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Tragic Boat Explosion

and Safety Tips:

Editor's Note: On September 12th, 2009, tragedy struck the Green Turtle Bay Marina when a pleasurecraft with two boaters exploded after refueling. While the exact cause of the accident is unknown at this time, we have some pictures of the event that circulated the internet. We are sad to report that the operator of the boat was killed, and his wife suffered burns.


William Glass, a boat salesman at Rose Island Yacht Club, offers the following safety advice:

The actual causes of the explosion may never be known. Here are a few things to keep in mind:

Diesel fuel has a flash point around 143 degrees but gasoline is approximately 40 degrees below 0! A cup a gasoline can equal more than a stick of dynamite when ignited. Manufactures of boats along with the equipment have been trying to keep spark and gasoline away from each other for years. The rest is up to us boaters.

Some things you can do:

1. Turn off all power before and during fueling. This includes the generator and blowers. Think of it this way, electricity is less likely to spark if it's not flowing.

2. After fueling inspect the bilge area. The exhaust blower(s) play a very important part, but are designed to remove fumes and not liquid. And as for you PWC owners, you're without blowers and fume detector. Gasoline in the bilge means possible dynamite between your legs.

3. Use marine parts. Things like solenoids, switches, starters, alternators, etc., are designed in ways to reduce the chance of releasing a spark into the engine compartment. Proper marine fuel lines are fire and permeation resistant. A lot goes into keeping an engine compartment secure and safe.

4. Turn on exhaust blowers before starting engines or generator, usually 4 to 5 minutes. Operate them during stopped and slow cruising speeds keeping in mind that without good air flow around the vessel the blowers are the only thing helping with ventilation. A common mistake made is not operating the exhaust blowers while at anchor or beached with a generator running.

5. You can hear the exhaust blower running but is it moving air? I've found bird and mud dauber nests and fan blades or vent hoses off causing loss of air flow. Find the blower vent and place your hand over it to check air flow. I will often cub my hand to divert air flow towards me for a sniff test.

Be more diligent in inspecting your bilge if you have had any service work done. Engine rooms can be tight areas to work in for any mechanic. A fuel component or electrical connection can be easily disturbed while another part is repaired.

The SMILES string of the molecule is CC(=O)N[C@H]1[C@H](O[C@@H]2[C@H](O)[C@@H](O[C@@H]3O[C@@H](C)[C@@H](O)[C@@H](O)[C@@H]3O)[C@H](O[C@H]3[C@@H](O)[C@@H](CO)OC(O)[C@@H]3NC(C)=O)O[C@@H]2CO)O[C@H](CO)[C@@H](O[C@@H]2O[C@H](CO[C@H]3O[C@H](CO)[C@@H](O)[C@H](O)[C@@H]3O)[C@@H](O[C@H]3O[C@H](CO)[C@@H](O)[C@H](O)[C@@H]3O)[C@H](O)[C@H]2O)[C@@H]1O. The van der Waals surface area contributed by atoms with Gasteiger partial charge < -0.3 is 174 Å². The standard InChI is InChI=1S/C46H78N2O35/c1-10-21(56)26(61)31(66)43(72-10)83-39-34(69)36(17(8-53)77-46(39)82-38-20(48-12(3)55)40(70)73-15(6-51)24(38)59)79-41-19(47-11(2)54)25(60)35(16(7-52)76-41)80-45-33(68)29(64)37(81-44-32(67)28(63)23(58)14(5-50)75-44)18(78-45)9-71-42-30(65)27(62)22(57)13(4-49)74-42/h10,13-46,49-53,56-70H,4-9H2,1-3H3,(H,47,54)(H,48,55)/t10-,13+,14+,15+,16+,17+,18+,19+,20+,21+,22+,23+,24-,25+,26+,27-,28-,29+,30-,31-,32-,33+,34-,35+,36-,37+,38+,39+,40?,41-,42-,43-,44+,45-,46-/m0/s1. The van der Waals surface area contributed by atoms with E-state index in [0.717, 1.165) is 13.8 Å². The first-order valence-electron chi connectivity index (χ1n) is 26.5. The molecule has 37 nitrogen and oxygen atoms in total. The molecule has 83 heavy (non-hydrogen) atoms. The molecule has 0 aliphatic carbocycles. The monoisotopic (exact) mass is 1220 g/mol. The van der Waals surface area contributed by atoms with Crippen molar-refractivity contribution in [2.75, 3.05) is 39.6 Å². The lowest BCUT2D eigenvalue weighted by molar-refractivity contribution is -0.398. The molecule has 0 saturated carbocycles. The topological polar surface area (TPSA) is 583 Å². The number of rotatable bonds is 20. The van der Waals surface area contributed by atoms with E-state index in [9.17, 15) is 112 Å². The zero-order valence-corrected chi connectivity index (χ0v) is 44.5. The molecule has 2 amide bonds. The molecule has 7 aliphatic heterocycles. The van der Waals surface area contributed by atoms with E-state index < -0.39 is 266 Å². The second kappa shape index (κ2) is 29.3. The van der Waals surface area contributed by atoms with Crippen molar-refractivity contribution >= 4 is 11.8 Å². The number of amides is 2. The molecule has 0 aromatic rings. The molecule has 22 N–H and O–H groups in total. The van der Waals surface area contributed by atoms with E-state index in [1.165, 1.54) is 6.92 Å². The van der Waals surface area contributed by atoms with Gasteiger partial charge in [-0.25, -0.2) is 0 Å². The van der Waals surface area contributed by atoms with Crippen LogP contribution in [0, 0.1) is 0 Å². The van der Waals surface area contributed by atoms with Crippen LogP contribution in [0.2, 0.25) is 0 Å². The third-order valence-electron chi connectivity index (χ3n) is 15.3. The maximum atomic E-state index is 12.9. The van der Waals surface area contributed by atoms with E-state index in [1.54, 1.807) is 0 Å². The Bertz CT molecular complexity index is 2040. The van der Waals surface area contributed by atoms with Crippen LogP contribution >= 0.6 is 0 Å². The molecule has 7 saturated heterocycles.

Your webmaster, Eric, adds:

We would like to give credit to the above pictures to Bob DeGroot, D.C.H. of the M/V Spirit Dancer, Seabrook, Texas. Also, our prayers go out to the family of the accident victims.

2012 Update:

It is worth noting that an explosive event injured two boaters after re-fueling a gasoline-powered boat behind a home in the Prospect, KY area last fall. The investigation revealed that while the boaters had run the blowers for 3-4 minutes after fueling, they were ineffective due to a birds nest blocking the vent system.

This reinforces the notion that you should not just check your blowers for sound, but also for correct airflow at the vents.



Eric Grubb
Founder, Port KY
Licensed Master

Eric grew up around boats, trading summers on board his parents' Sea Rays for many man-hours of swabbing the decks. He grew up by the little town of Sewickley, Pennsylvania, overlooking the the Dashields Locks and Dam. He has traveled the Great Lakes, Lake Huron's North Channel, Gulf of Mexico and several rivers to include the Ohio, Allegheny, Monongahela, Kanawha, Mohawk (Erie Canal), Tennessee, Tombigbee, Black Warrior and Mobile Rivers.

As a commercial pilot, Eric flies jets and is a flight instructor. He has owned recreational boats ranging from PWCs to most recently, a flybridge convertible that he keeps in a Louisville marina (MM 590). You can also find him with his family on the "Escape Pod," an 18' fishing boat. His most memorable journey was aboard the J. S. Lewis, a 155' towboat in service since 1931.

Eric is a USCG Licensed Master with a Commerical Tow Assistance rating, and is a member of the Sons and Daughters of Pioneer Riverman and the Louisville Sail and Power Squadron. After moving to Louisville, he conceived the idea for Louisville's Port KY website while searching for information to help him become a safer and more knowledgable local boater. He has worked hard over the years to educate other boaters by promoting safety classes through Port KY and by hosting captain's classes and related events.





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